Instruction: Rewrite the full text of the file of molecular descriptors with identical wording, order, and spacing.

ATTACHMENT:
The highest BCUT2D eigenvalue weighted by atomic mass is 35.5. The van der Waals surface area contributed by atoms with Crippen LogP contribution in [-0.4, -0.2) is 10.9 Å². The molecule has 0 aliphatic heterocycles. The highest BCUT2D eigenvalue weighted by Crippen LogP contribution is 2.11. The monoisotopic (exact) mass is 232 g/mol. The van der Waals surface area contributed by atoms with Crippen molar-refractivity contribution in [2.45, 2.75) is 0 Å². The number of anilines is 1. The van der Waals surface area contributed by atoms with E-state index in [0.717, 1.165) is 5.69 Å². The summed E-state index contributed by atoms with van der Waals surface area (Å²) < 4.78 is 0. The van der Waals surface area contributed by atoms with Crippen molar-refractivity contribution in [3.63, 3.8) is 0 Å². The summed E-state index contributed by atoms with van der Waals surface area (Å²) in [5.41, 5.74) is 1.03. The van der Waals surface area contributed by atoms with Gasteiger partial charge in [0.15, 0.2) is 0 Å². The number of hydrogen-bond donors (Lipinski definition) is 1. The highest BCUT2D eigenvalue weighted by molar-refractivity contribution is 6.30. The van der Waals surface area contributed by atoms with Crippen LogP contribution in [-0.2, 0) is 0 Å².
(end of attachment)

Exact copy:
The highest BCUT2D eigenvalue weighted by atomic mass is 35.5. The van der Waals surface area contributed by atoms with Crippen LogP contribution in [-0.4, -0.2) is 10.9 Å². The molecule has 0 aliphatic heterocycles. The highest BCUT2D eigenvalue weighted by Crippen LogP contribution is 2.11. The monoisotopic (exact) mass is 232 g/mol. The van der Waals surface area contributed by atoms with Crippen molar-refractivity contribution in [2.45, 2.75) is 0 Å². The number of anilines is 1. The van der Waals surface area contributed by atoms with E-state index in [0.717, 1.165) is 5.69 Å². The summed E-state index contributed by atoms with van der Waals surface area (Å²) < 4.78 is 0. The van der Waals surface area contributed by atoms with Crippen molar-refractivity contribution in [3.63, 3.8) is 0 Å². The summed E-state index contributed by atoms with van der Waals surface area (Å²) in [5.41, 5.74) is 1.03. The van der Waals surface area contributed by atoms with Gasteiger partial charge in [0.15, 0.2) is 0 Å². The number of hydrogen-bond donors (Lipinski definition) is 1. The highest BCUT2D eigenvalue weighted by molar-refractivity contribution is 6.30. The van der Waals surface area contributed by atoms with Crippen LogP contribution in [-0.2, 0) is 0 Å².